The University of Warsaw has retaken top spot in Poland’s university league table from the Jagiellonian University in Kraków, which had held first place for the last two years.
The new ranking – which is published annually by Perspektywy education magazine – represents more good news for the University of Warsaw, which recently clinched the highest ever position for a Polish university in the global QS World University Ranking, where it was closely followed by the Jagiellonian.
The traditional rivals, which have shared the first two places in Perspektywy’s ranking every year since it was launched in 2000, are joined on the podium by Warsaw University of Technology in third place.
Adam Mickiewicz University in Poznań and AGH University of Science and Technology in Kraków are tied in fourth, followed by Gdańsk University of Science and Technology, then the Medical University of Gdańsk and Wrocław University of Science and Technology in joint seventh.
The Medical University of Łódź follows in ninth, with the University of Wrocław and Łódź University of Technology in equal tenth place.
The league table takes into account 29 indicators grouped into seven criteria, including prestige, graduate profile, research potential, innovation, scientific efficiency, teaching conditions and internationalisation. Degree programmes are also ranked.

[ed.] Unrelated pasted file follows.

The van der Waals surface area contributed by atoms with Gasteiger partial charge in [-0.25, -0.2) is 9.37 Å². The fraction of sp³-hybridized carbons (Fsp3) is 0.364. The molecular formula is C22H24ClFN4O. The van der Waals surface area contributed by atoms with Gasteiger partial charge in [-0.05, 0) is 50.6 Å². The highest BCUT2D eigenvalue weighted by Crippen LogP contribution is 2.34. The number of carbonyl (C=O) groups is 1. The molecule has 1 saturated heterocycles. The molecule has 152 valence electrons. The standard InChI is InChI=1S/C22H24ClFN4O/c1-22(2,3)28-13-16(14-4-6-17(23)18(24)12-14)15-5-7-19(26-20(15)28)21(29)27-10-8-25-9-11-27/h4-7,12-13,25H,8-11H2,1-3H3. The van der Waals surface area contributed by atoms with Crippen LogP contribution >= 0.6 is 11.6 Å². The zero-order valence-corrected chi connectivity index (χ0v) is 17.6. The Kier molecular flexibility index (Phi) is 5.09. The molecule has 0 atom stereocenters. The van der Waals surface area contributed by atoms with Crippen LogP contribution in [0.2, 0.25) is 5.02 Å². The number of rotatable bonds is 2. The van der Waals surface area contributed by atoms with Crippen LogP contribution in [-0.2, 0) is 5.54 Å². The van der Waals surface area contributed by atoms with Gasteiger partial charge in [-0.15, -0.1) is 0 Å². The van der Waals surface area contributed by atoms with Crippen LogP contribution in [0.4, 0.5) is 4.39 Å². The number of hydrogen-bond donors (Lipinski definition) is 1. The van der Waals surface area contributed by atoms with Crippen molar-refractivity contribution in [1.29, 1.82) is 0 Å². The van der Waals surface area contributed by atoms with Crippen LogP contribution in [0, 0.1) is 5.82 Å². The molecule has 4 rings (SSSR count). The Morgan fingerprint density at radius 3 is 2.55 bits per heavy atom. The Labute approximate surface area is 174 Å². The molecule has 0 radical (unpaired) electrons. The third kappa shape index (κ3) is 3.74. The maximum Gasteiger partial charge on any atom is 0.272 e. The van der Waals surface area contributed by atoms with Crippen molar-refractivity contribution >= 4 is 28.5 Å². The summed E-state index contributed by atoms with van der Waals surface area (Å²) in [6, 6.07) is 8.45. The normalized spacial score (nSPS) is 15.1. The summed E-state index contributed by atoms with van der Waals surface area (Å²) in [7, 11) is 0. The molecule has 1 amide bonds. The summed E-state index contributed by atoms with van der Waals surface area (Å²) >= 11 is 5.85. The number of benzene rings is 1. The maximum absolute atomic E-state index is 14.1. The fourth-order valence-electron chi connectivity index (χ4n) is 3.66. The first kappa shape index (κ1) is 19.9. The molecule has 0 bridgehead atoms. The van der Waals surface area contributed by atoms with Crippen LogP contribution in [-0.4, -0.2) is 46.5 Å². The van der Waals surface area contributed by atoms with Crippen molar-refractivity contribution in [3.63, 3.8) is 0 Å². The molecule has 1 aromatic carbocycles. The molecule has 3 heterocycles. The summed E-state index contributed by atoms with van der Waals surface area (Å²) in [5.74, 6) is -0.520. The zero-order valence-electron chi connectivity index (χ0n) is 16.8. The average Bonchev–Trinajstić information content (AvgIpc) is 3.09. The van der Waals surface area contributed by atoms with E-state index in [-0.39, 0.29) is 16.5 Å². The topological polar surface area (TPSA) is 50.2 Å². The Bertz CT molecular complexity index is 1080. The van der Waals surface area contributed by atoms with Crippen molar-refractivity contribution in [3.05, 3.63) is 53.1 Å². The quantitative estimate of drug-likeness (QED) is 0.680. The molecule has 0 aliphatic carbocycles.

Perspektywy also compiles a separate ranking for private universities. Another Warsaw institution, Kozminski University, retained top spot ahead of SWPS University of Social Sciences, with WSB University in Dąbrowa Górnicza rising to third place.
The rankings are aimed above all at high school leavers, explained Waldemar Siwiński, president of the Perspektywy foundation, which is why it is published two weeks before graduation diplomas are awarded, to help young people decide on what university to attend and which degree to take.
But they are also “a kind of ‘photograph’ of Polish universities…that allows us to determine where we are, what we need to improve, and what we should concentrate on in the coming years,” Siwiński added.
The University of Warsaw was founded in 1816 as a response to the partitioning of Poland between Russia, Prussia and Austria, which prevented Warsaw’s academic youth from studying in Kraków.
Today, it has around 50,000 students in more than 100 programmes, making it Poland’s largest university. Its alumni include Nobel literature laureates Czesław Miłosz and Olga Tokarczuk.
The Jagiellonian University was founded in 1364, making it the oldest in Poland and second oldest in Central Europe. It has almost 40,000 students, and counts astronomer Nicolaus Copernicus among its alumni.
Ben Koschalka is a translator and senior editor at Notes from Poland. Originally from Britain, he has lived in Kraków since 2005.